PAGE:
Three Hundred and Sixty Degrees of Solitude

I was having a conversation with colleagues today about a topic that comes up quite often when Virtual Reality is discussed: Will VR connect us, or will it isolate us?

I think it’s an ill-formed question, because the underlying technology of Virtual Reality can be used in so many diverse ways. VR can be used to create experiences that put you on an uninhabited planet, but also to create experiences that thrust you into a sociable crowd of other VR users. Just like the printing/publishing technology that came before it, the medium is insufficient to define the message.

Speaking of which … That conversation today reminded me of a panel I was on last year. The topic was Virtual Reality, and its potential impact on society (for better or worse).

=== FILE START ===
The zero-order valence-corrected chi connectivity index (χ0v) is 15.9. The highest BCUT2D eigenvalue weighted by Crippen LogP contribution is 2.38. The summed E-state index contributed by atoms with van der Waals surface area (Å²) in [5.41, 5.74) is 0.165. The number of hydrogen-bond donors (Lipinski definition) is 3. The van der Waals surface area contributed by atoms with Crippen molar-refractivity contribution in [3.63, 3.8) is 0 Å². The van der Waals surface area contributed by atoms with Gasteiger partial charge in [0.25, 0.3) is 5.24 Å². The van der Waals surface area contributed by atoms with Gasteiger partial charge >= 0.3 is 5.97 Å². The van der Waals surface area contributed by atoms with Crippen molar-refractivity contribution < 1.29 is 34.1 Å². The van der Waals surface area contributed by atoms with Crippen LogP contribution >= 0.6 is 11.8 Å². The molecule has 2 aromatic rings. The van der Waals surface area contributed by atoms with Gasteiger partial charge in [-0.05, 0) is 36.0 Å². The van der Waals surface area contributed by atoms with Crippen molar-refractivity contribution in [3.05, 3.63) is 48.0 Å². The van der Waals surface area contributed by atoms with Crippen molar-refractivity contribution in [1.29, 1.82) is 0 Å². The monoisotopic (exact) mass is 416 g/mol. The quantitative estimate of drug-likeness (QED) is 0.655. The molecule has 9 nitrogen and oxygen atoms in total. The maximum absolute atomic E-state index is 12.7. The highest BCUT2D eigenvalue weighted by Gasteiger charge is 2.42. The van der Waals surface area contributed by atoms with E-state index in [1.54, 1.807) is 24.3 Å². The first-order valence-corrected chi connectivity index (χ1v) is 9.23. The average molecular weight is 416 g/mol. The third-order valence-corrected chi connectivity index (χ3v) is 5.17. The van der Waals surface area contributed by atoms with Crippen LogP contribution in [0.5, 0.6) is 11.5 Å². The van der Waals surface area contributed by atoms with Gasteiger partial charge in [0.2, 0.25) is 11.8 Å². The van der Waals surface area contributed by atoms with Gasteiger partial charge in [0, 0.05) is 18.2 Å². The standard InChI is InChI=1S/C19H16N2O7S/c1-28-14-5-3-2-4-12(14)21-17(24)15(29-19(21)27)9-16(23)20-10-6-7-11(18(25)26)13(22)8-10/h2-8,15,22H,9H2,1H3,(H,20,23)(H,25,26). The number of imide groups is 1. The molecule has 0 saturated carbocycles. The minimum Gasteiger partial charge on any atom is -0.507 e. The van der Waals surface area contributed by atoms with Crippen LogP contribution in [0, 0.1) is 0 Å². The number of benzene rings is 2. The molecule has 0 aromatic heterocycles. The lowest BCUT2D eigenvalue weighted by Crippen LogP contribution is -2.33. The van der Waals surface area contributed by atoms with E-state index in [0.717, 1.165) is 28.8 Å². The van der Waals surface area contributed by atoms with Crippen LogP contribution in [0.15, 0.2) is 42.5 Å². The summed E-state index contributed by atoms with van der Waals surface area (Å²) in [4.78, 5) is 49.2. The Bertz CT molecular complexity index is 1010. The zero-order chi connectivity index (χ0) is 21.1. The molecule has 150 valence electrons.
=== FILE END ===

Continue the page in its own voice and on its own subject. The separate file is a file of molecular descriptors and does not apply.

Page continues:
At one point somebody expressed concern that if people were to spend a lot of time in VR, they might become disconnected from reality. Experiencing completely imaginary realities within a VR headset might become a form of addiction. If so, that might grow into an epidemic that society would need to deal with.

A bit later in the conversation, panelists were talking about their cultural inspirations. One panelist described with enthusiasm how only that last weekend he had read through all of Gabriel Garcia Marquez’ classic novel One Hundred Years of Solitude.

When I heard this, I jumped in and said: “How awful. Spending an entire weekend immersed in a completely imaginary reality. Maybe we should do an intervention!”

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